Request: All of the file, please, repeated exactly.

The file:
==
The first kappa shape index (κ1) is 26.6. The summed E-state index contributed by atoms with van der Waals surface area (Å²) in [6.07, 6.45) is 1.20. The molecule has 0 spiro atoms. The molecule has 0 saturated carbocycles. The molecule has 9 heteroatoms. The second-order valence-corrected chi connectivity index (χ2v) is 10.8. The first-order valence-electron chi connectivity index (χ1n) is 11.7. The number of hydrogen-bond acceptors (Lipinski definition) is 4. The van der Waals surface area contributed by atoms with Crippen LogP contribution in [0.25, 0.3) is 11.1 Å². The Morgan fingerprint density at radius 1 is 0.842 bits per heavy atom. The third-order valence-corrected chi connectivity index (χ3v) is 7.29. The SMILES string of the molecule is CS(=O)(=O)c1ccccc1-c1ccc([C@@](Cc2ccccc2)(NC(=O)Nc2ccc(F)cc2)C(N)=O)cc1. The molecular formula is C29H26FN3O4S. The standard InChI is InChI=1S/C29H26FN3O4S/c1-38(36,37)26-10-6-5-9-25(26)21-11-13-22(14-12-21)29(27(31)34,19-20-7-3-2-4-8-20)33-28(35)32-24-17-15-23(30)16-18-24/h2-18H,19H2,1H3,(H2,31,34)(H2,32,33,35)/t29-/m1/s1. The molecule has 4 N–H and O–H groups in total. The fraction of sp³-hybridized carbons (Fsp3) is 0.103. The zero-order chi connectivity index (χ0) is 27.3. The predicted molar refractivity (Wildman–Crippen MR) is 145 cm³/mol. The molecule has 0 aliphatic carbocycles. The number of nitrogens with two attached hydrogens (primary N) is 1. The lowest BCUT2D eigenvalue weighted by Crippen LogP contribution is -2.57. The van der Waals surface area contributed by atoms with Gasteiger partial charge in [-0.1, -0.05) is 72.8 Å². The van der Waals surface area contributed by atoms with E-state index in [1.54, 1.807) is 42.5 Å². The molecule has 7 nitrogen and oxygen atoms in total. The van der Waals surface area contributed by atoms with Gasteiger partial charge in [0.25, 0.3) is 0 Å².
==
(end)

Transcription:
The first kappa shape index (κ1) is 26.6. The summed E-state index contributed by atoms with van der Waals surface area (Å²) in [6.07, 6.45) is 1.20. The molecule has 0 spiro atoms. The molecule has 0 saturated carbocycles. The molecule has 9 heteroatoms. The second-order valence-corrected chi connectivity index (χ2v) is 10.8. The first-order valence-electron chi connectivity index (χ1n) is 11.7. The number of hydrogen-bond acceptors (Lipinski definition) is 4. The van der Waals surface area contributed by atoms with Crippen LogP contribution in [0.25, 0.3) is 11.1 Å². The Morgan fingerprint density at radius 1 is 0.842 bits per heavy atom. The third-order valence-corrected chi connectivity index (χ3v) is 7.29. The SMILES string of the molecule is CS(=O)(=O)c1ccccc1-c1ccc([C@@](Cc2ccccc2)(NC(=O)Nc2ccc(F)cc2)C(N)=O)cc1. The molecular formula is C29H26FN3O4S. The standard InChI is InChI=1S/C29H26FN3O4S/c1-38(36,37)26-10-6-5-9-25(26)21-11-13-22(14-12-21)29(27(31)34,19-20-7-3-2-4-8-20)33-28(35)32-24-17-15-23(30)16-18-24/h2-18H,19H2,1H3,(H2,31,34)(H2,32,33,35)/t29-/m1/s1. The molecule has 4 N–H and O–H groups in total. The fraction of sp³-hybridized carbons (Fsp3) is 0.103. The zero-order chi connectivity index (χ0) is 27.3. The predicted molar refractivity (Wildman–Crippen MR) is 145 cm³/mol. The molecule has 0 aliphatic carbocycles. The number of nitrogens with two attached hydrogens (primary N) is 1. The lowest BCUT2D eigenvalue weighted by Crippen LogP contribution is -2.57. The van der Waals surface area contributed by atoms with Gasteiger partial charge in [-0.1, -0.05) is 72.8 Å². The van der Waals surface area contributed by atoms with E-state index in [1.54, 1.807) is 42.5 Å². The molecule has 7 nitrogen and oxygen atoms in total. The van der Waals surface area contributed by atoms with Gasteiger partial charge in [0.25, 0.3) is 0 Å².